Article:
San Francisco Apartment Search

Just a little bit over a year ago, I came out here with my friend-turned-roommate to go apartment hunting for our first shared place in San Francisco. We made what seemed like a million appointments to various apartments throughout the city – from independently owned spots on the fringes of town to huge towers of name-brand places in the heart of the city. We filled out applications, shook hands with apartment managers and current tenants and debated about the merits of living in various sections of town.

In the end, our decision was an easy one. Due to a combination of bad credit, lack of employment /income proof and non-existent prior renting history, we were turned down by almost every place that we applied. In fact, there was only one place which accepted us – primarily due to my intense persuasion of the current tenant to put in a good word for us and my willingness to pay an exorbitant deposit and to practically sign in blood that I’d be a good tenant.

And in the end, it worked out. A year later, we’re still in the same basically-in-North-Beach apartment and I love it here just as much as I thought I would. Yes, it’s pricey. Yes, we’re crowded. Yes the bar fights which provide regular entertainment nearly every weekend night are not so entertaining. But I’m comfortable with where I’m at. And yet, as the end of the lease comes up, we debate a lot about whether or not to stay in this apartment.

I’ve been here long enough to see friends go through the apartment search. I’ve attended dozens of open houses and offered up my couch for between-places buddies and looked at the prices go up in various neighborhoods. Our credit’s better and our rental history is good. But I haven’t really figured out any more about San Francisco apartment hunting than I knew a year ago. So, I ask you – if we end up having to look for a new place, what are your best SF apartment search tips?

7 Comments so far

  1. this charming man (unregistered) on January 30th, 2007 @ 3:49 pm

    tips? be dilligent, willing to walk/bart/muni all over the place (i put in about 15miles on three google map pedometered here: above all be willing to pay an arm for decent space and an arm AND a leg for good space.

    that said, nowhere else i’d rather live.

  2. daniel (unregistered) on January 30th, 2007 @ 4:01 pm

    u have to love the neighborhood and/or the conveninent, it looks like if ure super cool u might want to room with ppl but im to antisocial for that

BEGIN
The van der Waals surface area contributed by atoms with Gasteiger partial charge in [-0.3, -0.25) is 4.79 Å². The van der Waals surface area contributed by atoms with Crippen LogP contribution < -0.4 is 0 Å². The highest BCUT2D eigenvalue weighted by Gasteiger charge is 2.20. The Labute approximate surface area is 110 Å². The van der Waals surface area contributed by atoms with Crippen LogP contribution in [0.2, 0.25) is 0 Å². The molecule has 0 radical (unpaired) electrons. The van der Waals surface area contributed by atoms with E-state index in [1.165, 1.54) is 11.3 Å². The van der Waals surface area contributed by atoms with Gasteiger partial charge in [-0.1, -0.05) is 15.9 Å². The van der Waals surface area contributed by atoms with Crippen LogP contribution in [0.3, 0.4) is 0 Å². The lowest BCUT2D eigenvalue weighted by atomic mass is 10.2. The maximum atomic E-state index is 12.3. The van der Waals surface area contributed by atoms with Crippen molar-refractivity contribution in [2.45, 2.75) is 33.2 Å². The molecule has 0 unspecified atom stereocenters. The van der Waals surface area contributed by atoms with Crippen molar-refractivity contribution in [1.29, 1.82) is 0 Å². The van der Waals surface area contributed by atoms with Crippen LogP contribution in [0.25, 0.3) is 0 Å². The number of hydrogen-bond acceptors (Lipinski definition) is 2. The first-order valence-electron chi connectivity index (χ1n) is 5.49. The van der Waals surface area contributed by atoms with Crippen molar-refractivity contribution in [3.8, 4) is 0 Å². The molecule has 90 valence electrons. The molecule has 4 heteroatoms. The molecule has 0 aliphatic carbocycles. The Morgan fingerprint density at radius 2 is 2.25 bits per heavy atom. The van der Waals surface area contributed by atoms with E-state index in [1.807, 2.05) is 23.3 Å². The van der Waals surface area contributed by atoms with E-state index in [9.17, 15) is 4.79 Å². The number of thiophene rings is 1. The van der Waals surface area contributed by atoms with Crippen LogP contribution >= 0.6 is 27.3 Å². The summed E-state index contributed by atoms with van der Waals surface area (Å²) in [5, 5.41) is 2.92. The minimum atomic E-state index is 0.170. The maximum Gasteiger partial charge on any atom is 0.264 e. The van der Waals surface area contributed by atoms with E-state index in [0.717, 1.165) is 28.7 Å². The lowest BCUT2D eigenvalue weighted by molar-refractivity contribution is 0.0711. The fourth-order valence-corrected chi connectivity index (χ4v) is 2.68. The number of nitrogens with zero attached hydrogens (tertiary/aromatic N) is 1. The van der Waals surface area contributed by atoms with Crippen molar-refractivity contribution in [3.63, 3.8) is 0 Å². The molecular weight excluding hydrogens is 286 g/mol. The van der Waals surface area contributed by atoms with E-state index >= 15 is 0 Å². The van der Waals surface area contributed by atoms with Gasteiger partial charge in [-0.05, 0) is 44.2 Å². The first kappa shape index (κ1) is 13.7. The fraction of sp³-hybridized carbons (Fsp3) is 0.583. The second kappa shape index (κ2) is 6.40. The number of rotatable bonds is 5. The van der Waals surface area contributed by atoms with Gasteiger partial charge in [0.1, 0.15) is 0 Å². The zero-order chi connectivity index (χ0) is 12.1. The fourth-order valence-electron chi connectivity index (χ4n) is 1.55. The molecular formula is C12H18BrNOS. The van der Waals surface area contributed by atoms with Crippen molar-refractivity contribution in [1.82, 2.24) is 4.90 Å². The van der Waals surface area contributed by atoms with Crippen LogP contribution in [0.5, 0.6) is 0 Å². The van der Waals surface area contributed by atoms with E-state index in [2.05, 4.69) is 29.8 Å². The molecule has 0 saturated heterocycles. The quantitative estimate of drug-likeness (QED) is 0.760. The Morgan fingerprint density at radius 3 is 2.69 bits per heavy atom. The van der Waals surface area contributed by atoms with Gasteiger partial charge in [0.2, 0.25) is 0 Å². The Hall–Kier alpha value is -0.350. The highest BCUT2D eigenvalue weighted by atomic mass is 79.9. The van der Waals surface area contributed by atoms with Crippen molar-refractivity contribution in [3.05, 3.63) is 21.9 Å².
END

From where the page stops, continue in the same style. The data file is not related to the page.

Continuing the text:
otherwise it’s more of the same
    craigslist plus

    hope ur credit is good now

  3. anna (unregistered) on January 30th, 2007 @ 4:33 pm

    Tell everybody that you’re looking (good start with this post!). I got a gem of a place that way. Told a friend, and five minutes later she was on the phone to a friend that was moving, and we snuck in before it was listed. Walking the neighborhood- talking to people who are moving out with moving trucks, seeing signs in windows- that is a good thing. A friend recently found a place by making friends (not manipulatively, sincerely!) with the landlord of a unit he didn’t get, then he was called for a new unit coming up.

  4. Peter (unregistered) on January 30th, 2007 @ 9:16 pm

    agree with anna – get the word out. maybe put in the disclaimer that if you don’t find something, you don’t _have_ to move.

    reminds me of this:

  5. Elizabeth (unregistered) on January 30th, 2007 @ 9:56 pm

    I also agree with Anna. The best apartments never hit the market- they just pass from friend to friend (or friends of friends). Landlords & apartment managers love it- less work for them!

  6. Ty Graham (unregistered) on February 6th, 2007 @ 10:20 am

    I’m interested in finding an apartment in SF around april. Could anyone out there please help me find something under 1000 in the city? gigaboy20 at yahoo

  7. Joel S. (unregistered) on February 7th, 2007 @ 3:12 pm

    I am in this situation and am sad. I have perfect credit, perfect references, make a decent salary, have owned a home, and yet still haven’t gotten any of the places I’ve applied for. I’ve also looked at ton of scary-carpet dumps, and it gets very depressing. It is shocking what some landlords try to pass off as liveable. As great as Craig’s List is, it creates a very serious problem for apartment hunting. Anything decent that gets listed gets a million people showing up, and everyone but one gets nothing.

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